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Digital Agenda: survey of children's Internet use; competition for high quality online content
Children in Europe are on average starting to use the Internet at the age of 7 but only one in three 9-12 year olds feel that there are enough "good things for kids" of their age online, according to a pan-European survey published by the European Commission.
The study also shows that one in eight children have upsetting experiences online and they still lack skills and confidence using Internet.
To help deal with these problems, the Commission has launched a competition to encourage the creation of online high quality content for children.
The Commission is committed to helping parents and their children keep safe online as part of the Digital Agenda for Europe (see IP/10/581, MEMO/10/199 and MEMO/10/200).
Neelie Kroes, Vice President of the European Commission for the Digital Agenda, said: “Children start going online younger and younger, and we need to make sure they are confident online, and that they can find exciting, safe, educational and age-appropriate content as they surf the web".
Children online longer and younger
Children are going online younger than ever, according to the survey. Children now aged 15 to 16 first used the Internet when they were 11, while 9-10 year olds declared that they first used the Internet when they were 7.
There are also differences between countries: children go online the earliest in the Nordic countries, Estonia,
The Netherlands and UK and later in Austria, Greece, Italy, Portugal and Romania. Half of children go online daily for an average of one and a half hours. 15-16 year olds are even more active Internet users, with 77% going online daily.
Children in the survey say they use the Internet primarily for school work or watching videos (84% and 83% respectively). Playing games (74%) and communicating via instant messaging (61%) are the next most popular activities online.
Children go online mainly at home (85%), with more than half of 13-16 year olds accessing the Internet in their bedroom. School is the second most common place to access the Internet (63%).
While most children go online via PCs or laptops, one out of three youngsters now connect via their mobile phones or other portable devices.
Online risks falling but children still lack basic safety skills
The survey also shows that children face fewer risks online than previous surveys have shown. 5% of children in Europe say that they have been bullied online, with a high of 14% in Estonia and Romania. However, one in eight have been bothered or upset by something they found online.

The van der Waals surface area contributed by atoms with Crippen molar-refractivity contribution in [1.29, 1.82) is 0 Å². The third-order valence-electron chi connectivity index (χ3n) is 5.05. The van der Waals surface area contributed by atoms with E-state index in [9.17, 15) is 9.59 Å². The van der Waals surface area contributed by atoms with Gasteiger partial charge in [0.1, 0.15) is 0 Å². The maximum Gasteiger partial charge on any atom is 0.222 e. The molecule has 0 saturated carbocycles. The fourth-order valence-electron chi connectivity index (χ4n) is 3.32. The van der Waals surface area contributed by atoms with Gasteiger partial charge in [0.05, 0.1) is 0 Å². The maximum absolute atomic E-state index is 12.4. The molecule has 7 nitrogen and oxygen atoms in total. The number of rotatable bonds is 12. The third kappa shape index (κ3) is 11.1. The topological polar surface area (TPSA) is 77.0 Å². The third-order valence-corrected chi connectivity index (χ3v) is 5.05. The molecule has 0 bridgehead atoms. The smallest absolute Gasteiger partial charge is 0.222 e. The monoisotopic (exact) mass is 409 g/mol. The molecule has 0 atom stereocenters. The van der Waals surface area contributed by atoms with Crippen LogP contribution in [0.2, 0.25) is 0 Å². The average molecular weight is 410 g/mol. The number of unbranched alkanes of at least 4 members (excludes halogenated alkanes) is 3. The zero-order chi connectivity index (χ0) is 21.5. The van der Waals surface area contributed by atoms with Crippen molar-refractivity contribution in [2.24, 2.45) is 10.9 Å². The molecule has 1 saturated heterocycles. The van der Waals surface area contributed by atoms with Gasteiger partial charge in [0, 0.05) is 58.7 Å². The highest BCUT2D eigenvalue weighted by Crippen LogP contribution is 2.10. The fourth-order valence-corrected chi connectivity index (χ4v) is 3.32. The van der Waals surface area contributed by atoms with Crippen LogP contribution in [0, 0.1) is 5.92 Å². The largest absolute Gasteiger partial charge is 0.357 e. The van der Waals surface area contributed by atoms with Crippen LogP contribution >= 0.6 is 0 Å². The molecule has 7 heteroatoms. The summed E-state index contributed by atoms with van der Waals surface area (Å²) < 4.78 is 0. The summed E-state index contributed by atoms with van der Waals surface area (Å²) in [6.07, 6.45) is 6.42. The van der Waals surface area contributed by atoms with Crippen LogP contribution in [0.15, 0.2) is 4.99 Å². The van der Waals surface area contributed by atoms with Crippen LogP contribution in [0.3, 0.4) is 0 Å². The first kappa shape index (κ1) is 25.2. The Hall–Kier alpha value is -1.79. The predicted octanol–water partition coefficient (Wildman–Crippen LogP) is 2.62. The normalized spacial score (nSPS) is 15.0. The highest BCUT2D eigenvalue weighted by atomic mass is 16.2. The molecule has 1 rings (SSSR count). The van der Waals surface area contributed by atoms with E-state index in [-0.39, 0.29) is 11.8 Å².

At the same time, the report shows that although adults may consider children to be "digital natives”, half of younger children lack basic safety skills such as knowing how to set privacy settings or block unwanted contacts.
30% of 11-16 year olds have experienced symptoms linked to excessive Internet use, such as surfing the Internet when they are not really interested, spending less time with friends, family or doing schoolwork because of time spent online or feeling irritated when they cannot be online.
The EU's Safer Internet Programme will co-fund a project to better understand this problem in 2011.
Promoting innovative and age-appropriate content
The European Commission and Safer Internet Centres in 14 countries have just announced a competition for the European Award for Best Children's Online Content.
This is open to producers of online content in two categories: 12-17 years old and adults and seeks to stimulate the production and dissemination of high quality online content appropriate for children and young people.
It takes place in 14 countries: Belgium, the Czech Republic, France, Germany, Greece, Hungary, Iceland, Italy, Latvia, The Netherlands, Poland, Portugal, Slovenia and Spain. The winners of both categories in the national competitions will compete for the European Award, which will be presented in June 2011.
The EUKidsOnline survey was conducted with more than 23 000 children and one of their parents in the following countries: Austria, Belgium, Bulgaria, Cyprus, Czech Republic, Denmark, Estonia, Finland, France, Germany, Greece, Hungary, Ireland, Italy, Lithuania, Netherlands, Norway, Poland, Portugal, Romania, Slovenia, Spain, Sweden, Turkey and UK.
The survey is part of the EUKidsOnline II project, funded by the Safer Internet Programme and coordinated by the London School of Economics and Political Science.
The Commission has brokered self-regulatory agreements with some of the main providers of online services that are most popular among younger generations (social networks, mobile phone operators) (see IP/10/144). Further development of self-regulatory measures regarding online safety for children is being considered as part of the Digital Agenda policy to build trust and security in new technologies.
In 2009 the European Commission supported a campaign against cyberbullying in all EU Member States run by the INSAFE network of awareness centres (MEMO/09/58). The INSAFE network has also set up help-lines where children, parents and teachers can ask for personalised advice on safety issues, including cyberbullying.
For more information:
The full report is available online:
More information on the Safer Internet Forum: